Before opening a savings account, find out whether the account is insured by the federal government (FDIC for banks or NCUA for credit unions). Financial institutions offer a number of products, such as mutual funds and annuities, which are not insured. Once you select a type of savings account, use the telephone, newspaper, and Internet to compare rates and fees offered by different financial institutions – including those outside your city. These rates can vary a lot and, over time, can significantly affect interest earnings. To earn the highest return on savings (annual percentage yield) with little or no risk, consider certificates of deposit

(CDs) or U.S. Savings Bonds (Series I or EE).

LIFE INSURANCE If you want insurance protec tion only, and not a savings and investment produc t, buy a term life insurance policy. If you want to buy a whole life, universal life, or other cash value policy, plan to hold it for at least 15 years. Canceling these policies after only a few years can more than double your life insurance costs. Check the National Association of Insurance Commissioners website ( or your local library for information on the financial soundness of insurance companies.

– Courtesy of Consumer Federation of America.

Have you ever wondered who your financial advisor really works for, you or the firm? Our goal is your success as an investor. We work strictly for you. And we are backed by the strength and reliability of LPL Financial, the largest independent broker/dealer in the nation.* We focus on one bottom line: yours. *Based on total revenues, Financial Planning magazine, June 1996-2008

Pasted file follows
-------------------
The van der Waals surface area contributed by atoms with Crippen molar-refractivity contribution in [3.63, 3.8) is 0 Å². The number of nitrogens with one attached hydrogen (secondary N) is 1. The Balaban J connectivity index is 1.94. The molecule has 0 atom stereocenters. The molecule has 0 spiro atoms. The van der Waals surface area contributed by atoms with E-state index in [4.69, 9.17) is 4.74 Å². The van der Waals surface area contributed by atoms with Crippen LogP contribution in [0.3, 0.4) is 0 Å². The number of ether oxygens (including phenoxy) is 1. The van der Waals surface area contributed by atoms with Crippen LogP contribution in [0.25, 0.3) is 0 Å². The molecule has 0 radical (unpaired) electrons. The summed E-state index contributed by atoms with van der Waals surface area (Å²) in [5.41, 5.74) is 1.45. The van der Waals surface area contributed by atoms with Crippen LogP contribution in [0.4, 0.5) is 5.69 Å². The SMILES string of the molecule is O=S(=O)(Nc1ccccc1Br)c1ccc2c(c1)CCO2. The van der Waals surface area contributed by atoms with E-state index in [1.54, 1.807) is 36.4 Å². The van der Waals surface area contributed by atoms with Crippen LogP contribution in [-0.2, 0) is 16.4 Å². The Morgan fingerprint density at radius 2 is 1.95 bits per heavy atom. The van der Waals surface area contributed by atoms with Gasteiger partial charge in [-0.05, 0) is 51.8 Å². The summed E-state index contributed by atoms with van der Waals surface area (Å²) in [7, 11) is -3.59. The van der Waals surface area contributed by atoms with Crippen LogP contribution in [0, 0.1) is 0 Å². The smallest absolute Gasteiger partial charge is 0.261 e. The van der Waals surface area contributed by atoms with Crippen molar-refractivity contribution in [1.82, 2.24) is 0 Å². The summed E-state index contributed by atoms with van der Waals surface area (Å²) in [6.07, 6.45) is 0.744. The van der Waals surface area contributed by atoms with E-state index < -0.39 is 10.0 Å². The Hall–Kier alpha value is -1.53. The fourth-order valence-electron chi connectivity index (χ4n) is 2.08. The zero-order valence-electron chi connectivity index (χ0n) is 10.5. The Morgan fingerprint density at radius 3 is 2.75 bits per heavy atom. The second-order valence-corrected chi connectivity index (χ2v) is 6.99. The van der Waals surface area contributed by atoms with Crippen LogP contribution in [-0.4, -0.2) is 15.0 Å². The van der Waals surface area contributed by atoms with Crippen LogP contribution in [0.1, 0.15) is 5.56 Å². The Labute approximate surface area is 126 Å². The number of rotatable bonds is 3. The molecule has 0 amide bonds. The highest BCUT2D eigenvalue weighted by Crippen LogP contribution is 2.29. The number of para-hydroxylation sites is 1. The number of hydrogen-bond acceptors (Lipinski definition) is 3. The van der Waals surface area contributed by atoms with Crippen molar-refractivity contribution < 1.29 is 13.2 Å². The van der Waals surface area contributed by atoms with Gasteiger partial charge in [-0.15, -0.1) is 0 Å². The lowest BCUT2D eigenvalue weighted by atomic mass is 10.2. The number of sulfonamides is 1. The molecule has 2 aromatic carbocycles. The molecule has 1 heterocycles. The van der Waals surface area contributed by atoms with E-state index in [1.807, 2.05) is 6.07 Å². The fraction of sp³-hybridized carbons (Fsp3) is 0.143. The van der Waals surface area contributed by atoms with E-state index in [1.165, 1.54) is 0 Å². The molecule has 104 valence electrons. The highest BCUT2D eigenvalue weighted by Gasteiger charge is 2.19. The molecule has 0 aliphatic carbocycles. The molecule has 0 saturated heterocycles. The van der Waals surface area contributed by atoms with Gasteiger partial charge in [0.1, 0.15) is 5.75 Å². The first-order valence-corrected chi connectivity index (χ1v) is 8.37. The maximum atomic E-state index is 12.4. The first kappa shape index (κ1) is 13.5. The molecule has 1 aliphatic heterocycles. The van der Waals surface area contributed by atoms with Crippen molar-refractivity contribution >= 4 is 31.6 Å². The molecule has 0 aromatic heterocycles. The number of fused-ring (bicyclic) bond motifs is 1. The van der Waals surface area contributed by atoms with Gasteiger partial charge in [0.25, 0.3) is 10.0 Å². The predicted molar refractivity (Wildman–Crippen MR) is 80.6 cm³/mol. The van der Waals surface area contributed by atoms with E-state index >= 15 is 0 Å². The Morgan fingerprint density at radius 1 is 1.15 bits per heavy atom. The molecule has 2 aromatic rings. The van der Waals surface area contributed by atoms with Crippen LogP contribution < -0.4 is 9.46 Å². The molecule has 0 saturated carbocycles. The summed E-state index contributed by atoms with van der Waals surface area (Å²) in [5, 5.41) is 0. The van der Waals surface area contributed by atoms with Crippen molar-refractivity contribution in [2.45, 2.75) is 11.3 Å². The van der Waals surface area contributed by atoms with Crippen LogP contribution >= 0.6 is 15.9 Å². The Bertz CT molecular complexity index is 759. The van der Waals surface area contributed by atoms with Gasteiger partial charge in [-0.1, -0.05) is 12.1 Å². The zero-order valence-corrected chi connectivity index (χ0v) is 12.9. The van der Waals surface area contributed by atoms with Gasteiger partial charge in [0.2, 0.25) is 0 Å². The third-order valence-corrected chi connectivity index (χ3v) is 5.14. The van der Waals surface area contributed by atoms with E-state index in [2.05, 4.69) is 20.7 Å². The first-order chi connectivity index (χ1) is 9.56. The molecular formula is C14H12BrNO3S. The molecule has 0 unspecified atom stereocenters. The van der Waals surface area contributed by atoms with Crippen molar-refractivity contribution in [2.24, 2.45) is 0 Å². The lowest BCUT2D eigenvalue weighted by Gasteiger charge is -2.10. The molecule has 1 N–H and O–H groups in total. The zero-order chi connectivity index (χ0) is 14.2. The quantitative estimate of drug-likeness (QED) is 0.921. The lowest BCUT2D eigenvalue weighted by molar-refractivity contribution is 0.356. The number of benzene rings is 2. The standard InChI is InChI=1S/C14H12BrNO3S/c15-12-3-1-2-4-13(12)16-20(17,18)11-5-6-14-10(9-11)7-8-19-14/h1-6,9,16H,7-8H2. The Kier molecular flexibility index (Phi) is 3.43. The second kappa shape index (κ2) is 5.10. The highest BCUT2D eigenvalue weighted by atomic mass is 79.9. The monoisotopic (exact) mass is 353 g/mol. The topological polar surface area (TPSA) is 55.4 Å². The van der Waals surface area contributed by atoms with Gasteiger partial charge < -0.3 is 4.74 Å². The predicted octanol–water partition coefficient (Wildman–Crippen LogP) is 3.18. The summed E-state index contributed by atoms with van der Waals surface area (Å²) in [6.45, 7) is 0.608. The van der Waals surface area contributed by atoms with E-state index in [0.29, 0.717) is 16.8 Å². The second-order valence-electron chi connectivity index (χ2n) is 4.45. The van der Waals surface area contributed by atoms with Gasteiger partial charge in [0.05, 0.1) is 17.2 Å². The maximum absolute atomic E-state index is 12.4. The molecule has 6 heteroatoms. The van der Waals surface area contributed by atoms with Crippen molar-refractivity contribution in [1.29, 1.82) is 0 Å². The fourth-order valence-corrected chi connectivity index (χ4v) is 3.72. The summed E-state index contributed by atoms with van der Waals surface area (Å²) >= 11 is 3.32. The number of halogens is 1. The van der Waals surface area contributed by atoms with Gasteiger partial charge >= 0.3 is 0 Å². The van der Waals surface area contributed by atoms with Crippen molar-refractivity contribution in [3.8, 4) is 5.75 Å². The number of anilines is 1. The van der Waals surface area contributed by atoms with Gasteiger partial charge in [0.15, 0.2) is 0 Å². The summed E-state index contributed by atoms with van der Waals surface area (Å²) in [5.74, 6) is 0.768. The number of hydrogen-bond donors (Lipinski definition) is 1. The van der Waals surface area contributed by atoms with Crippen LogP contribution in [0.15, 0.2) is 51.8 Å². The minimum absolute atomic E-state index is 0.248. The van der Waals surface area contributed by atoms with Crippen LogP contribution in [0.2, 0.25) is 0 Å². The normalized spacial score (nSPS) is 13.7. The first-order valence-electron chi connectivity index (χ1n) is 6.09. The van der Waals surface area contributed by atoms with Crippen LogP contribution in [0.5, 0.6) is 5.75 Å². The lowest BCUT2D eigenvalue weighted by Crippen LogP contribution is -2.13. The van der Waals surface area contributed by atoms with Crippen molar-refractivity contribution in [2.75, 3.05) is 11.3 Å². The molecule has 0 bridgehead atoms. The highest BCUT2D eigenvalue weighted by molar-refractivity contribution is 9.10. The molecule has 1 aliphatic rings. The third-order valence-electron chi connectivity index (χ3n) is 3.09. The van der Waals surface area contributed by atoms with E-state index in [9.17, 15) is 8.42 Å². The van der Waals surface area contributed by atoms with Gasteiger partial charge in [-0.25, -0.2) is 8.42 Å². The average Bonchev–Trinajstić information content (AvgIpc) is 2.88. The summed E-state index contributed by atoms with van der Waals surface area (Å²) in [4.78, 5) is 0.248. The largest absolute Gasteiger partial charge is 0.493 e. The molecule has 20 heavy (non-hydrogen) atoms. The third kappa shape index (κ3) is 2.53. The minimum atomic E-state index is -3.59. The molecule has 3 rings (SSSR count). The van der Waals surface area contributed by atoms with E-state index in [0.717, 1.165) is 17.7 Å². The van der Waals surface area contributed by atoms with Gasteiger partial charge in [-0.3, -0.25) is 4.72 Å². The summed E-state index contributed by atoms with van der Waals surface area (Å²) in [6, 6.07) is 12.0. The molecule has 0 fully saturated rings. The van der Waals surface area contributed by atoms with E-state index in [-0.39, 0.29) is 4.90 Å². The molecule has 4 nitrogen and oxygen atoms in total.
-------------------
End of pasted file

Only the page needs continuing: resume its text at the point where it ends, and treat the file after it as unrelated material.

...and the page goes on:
CARS * No brainer! Find the cheapest gas: Before you fuel up, check sites such as and

Thomas M. Gopsill LPL Financial Investment Officer

Jared P. Ranger LPL Financial Advisor

Aaron C. Knapp LPL Financial Advisor

* Drop unnecessary coverage. If you have an older car that’s worth less than 10 times your annual collision and comprehensive premiums, you don’t need that coverage because your premiums will probably cost more than you’d recover in a claim after your deductible.

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May Lose Value Advertising Supplement to the Sun Journal, Lewiston, Maine, Sunday, August 15, 2010



How did gambling become legitimate?


hy do some consumption practices become legitimate while others remain stigmatized? A new study in the Journal of Consumer Research look s at the way the public discourse regarding casino gambling has shifted in the last 30 years.

event or institutional change.” According to Humphreys, before 1988, the categories of purity and filth dominated discussions of casino gambling. But regulator y changes in 1988 prompted a shift to public talk of wealth and poverty.

“In the last three decades, casino gambling in the United States has grown from a marginal practice to a thriving industry,” wrote author Ashlee Humphreys (Northwestern University). In the 1950s and early 1960s, one in nine people in the United States gambled in a casino each year, while in 2004, one in four people gambled at a casino. Casino gambling is now legal in 28 states. Humphreys looked at the shifts in the way the press has represented casino gambling to explore the historical process of legitimization. She examined all newspaper articles with the word “casino” in the headline or lead paragraph from the New York Times, Wall Street Journal, and USA Today from 1980-2007. From this list of 7211, she chose a sample of 600, which she then coded and analyzed.